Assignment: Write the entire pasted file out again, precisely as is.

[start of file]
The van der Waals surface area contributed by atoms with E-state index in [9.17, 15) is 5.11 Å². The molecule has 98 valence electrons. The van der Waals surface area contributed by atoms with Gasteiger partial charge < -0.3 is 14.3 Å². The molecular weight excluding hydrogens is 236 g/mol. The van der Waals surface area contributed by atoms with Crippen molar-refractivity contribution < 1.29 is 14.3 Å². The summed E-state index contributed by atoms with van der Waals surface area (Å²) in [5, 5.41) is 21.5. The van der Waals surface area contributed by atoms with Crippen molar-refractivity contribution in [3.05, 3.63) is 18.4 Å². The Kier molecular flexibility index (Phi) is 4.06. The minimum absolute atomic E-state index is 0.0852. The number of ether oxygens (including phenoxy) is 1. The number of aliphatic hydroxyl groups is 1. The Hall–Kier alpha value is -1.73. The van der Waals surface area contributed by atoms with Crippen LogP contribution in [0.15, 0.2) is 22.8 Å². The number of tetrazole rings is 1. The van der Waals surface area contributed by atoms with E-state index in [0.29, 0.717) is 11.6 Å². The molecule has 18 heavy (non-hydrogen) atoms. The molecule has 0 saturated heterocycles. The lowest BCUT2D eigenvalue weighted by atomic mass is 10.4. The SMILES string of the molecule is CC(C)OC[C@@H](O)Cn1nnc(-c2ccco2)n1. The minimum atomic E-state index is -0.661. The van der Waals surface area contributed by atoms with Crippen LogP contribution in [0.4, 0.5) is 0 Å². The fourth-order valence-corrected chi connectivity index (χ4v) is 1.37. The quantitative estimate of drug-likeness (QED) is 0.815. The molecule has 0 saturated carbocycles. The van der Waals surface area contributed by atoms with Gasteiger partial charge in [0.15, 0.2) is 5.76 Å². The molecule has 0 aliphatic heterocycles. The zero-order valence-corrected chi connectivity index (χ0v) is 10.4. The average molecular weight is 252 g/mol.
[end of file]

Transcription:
The van der Waals surface area contributed by atoms with E-state index in [9.17, 15) is 5.11 Å². The molecule has 98 valence electrons. The van der Waals surface area contributed by atoms with Gasteiger partial charge < -0.3 is 14.3 Å². The molecular weight excluding hydrogens is 236 g/mol. The van der Waals surface area contributed by atoms with Crippen molar-refractivity contribution < 1.29 is 14.3 Å². The summed E-state index contributed by atoms with van der Waals surface area (Å²) in [5, 5.41) is 21.5. The van der Waals surface area contributed by atoms with Crippen molar-refractivity contribution in [3.05, 3.63) is 18.4 Å². The Kier molecular flexibility index (Phi) is 4.06. The minimum absolute atomic E-state index is 0.0852. The number of ether oxygens (including phenoxy) is 1. The number of aliphatic hydroxyl groups is 1. The Hall–Kier alpha value is -1.73. The van der Waals surface area contributed by atoms with Crippen LogP contribution in [0.15, 0.2) is 22.8 Å². The number of tetrazole rings is 1. The van der Waals surface area contributed by atoms with E-state index in [0.29, 0.717) is 11.6 Å². The molecule has 18 heavy (non-hydrogen) atoms. The molecule has 0 saturated heterocycles. The lowest BCUT2D eigenvalue weighted by atomic mass is 10.4. The SMILES string of the molecule is CC(C)OC[C@@H](O)Cn1nnc(-c2ccco2)n1. The minimum atomic E-state index is -0.661. The van der Waals surface area contributed by atoms with Crippen LogP contribution in [0.4, 0.5) is 0 Å². The fourth-order valence-corrected chi connectivity index (χ4v) is 1.37. The quantitative estimate of drug-likeness (QED) is 0.815. The molecule has 0 saturated carbocycles. The van der Waals surface area contributed by atoms with Gasteiger partial charge in [0.15, 0.2) is 5.76 Å². The molecule has 0 aliphatic heterocycles. The zero-order valence-corrected chi connectivity index (χ0v) is 10.4. The average molecular weight is 252 g/mol.